Tuesday, July 5, 2016


Citizen Journalism with a Better Flavor

Volume XI, Issue XXV

Arm yourselves, and be ye men of valour, and be in readiness for the conflict; for it is better for us to perish in battle than to look upon the outrage of our nation and our altar. As the Will of G-d is in Heaven, even so let it be." -- 1 Maccabees 3:58–60, as quoted in a speech by Sir Winston Churchill

Mátyás Corvinus walked on alone to meet his brothers. He was wearing the purple cloak of a Worldstate ruler and had donned the official sword in its scabbard that signified his status. He walked alone out on the great bridge. The Eastbound span between the islands was showing its age and had been closed indefinitely for 'repairs.' There was no money for repairs so the older bridge and its memorial chapel remained abandoned. Here the ashes of the visionary who built the bridge and his wife were interred and the lives of everyone who had died on the bridge or its approach roads were remembered.

The chapel's glass pipe organ was silent. No one had played it since Pastor Greene's disappearance and this beautiful instrument was all but forgotten as well, for those who loved it were gone. Corvinus walked past the silent memorial and wondered at the genius necessary to join continents. Assembling the people of the world under 'one' government seemed cheap in comparison. As Corvinus had learned the rich stories surrounding the family that built the bridge, he wondered at miracles like inspiring Granddaughters. He thought much less now of rule by intimidation.

He walked alone across the suspension span past the chapel. Descending toward the International Dateline he saw two figures, clothed as he was, alone as they walked toward the line from Little Diomede. The three men greeted each other at the line that marked the 'end of the world.' Mátyás stared at his brothers, standing firmly in yesterday as they in turn stared at him, standing in the day to come. Alexey spoke first: "Hello Brother," he spoke in greeting.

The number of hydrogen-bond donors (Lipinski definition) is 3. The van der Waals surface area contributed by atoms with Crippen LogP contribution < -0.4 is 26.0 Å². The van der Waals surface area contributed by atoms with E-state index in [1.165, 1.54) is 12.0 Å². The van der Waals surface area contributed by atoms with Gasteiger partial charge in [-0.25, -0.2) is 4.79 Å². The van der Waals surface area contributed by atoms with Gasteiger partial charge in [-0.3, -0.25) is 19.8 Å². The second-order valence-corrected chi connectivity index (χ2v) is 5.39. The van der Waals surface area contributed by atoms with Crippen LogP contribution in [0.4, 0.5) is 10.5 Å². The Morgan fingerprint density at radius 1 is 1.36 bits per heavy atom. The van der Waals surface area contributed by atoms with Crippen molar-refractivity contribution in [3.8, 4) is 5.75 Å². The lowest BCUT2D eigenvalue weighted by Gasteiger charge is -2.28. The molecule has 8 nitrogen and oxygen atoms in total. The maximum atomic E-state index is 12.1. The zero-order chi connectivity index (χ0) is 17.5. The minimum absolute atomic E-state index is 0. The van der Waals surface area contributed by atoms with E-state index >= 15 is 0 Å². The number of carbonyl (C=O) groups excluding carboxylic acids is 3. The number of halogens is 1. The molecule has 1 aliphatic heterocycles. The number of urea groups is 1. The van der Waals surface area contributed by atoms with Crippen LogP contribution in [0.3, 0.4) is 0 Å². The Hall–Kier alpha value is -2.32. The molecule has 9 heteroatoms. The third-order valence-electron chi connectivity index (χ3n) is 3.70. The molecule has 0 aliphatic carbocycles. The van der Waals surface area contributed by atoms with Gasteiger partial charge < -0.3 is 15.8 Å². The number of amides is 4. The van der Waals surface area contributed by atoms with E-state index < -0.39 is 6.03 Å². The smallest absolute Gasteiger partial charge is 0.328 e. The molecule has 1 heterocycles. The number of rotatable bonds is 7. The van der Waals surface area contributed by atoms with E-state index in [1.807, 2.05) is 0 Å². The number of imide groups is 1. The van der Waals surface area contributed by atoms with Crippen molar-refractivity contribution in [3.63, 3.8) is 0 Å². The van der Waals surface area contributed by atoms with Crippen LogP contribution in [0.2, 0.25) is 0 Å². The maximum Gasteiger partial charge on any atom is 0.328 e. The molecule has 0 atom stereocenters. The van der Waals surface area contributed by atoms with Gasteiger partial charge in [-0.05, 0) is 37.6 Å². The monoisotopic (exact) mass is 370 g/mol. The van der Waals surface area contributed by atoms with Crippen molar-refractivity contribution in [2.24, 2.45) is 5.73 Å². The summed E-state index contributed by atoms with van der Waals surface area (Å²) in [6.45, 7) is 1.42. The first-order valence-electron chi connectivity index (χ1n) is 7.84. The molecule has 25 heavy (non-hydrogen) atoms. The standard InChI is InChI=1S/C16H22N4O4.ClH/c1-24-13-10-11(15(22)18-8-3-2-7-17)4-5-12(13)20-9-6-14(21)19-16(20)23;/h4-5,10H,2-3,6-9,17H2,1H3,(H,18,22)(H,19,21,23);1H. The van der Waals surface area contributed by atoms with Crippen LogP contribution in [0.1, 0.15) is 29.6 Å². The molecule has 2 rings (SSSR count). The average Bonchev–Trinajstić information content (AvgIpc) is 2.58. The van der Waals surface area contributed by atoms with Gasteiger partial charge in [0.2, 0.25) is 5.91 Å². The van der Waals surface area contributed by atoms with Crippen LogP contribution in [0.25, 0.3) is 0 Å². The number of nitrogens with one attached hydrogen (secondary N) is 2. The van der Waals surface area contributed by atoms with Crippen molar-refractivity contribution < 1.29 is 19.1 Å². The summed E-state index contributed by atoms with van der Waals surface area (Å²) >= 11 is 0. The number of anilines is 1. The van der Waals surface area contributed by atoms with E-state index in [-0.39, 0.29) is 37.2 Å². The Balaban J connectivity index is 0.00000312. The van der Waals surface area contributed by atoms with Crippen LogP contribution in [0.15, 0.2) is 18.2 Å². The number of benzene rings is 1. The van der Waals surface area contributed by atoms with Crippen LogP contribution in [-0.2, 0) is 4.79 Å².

You have joined 'The Way,'" spoke the youngest brother, the spiritual leader of Worldstate. "You know the punishment for doing so, for you have administered it enough times. Prepare to die, for there is no Divine who can save you!"

Three cloaked figures drew their swords on a darkened bridge. Alexey set into his brother, cautiously at first, remembering that Mátyás had always been the superior fencer in their youth together. As they parried, Mátyás said: "It is true that I have found 'the more perfect way.' We have only ruled because the Divine permitted it, and that to an end that He has determined." Alexey attacked harder with the sword. The youngest Corvinus stood back both in courtesy and as a 'spiritual' man. He would not fight.

Blades flashed, moves remembered from childhood were reenacted on the bridge across days. A fast step here, a thrust there. A leap to the wall and a surprise repositioning... a parry... a deadly thrust and death narrowly averted. "You are rusty, my brother," Alexey gasped, as he overexerted himself to meet his brother's strength. Mátyás countered with his own swordplay but spoke to his brothers of the promises of the Divine. His mission was not to kill or survive now, but to bring Redemption to his siblings. They appeared to halt and take it in for a moment here and there, but all too quickly they caught themselves. The battle raged on!

Then there was the moment. Alexey and the youngest brother in unison shouted: "WE REJECT YOUR SO-CALLED DIVINE!" "We want NOTHING to do with this 'Grace' you claim to offer. We will be DAMNED before we bow our knee to this G-d!" And so, the brothers Corvinus unwittingly spoke prophetically of their own end.

Mátyás Corvinus raised his sword straight into the sky, held by both hands, and closed his eyes in the manner of a warrior standing victorious in the face of his own certain death. "Into Your hands I commit my spirit," he whispered as Alexey's swift blade found its mark. The blood of the man who in his own strength and cunning once sought to change the world now ran freely onto the pavement and flowed into today and tomorrow. Too late, the brothers Corvinus would see it joined with the blood of another that flowed into all time.


(to be continued) [click to read]

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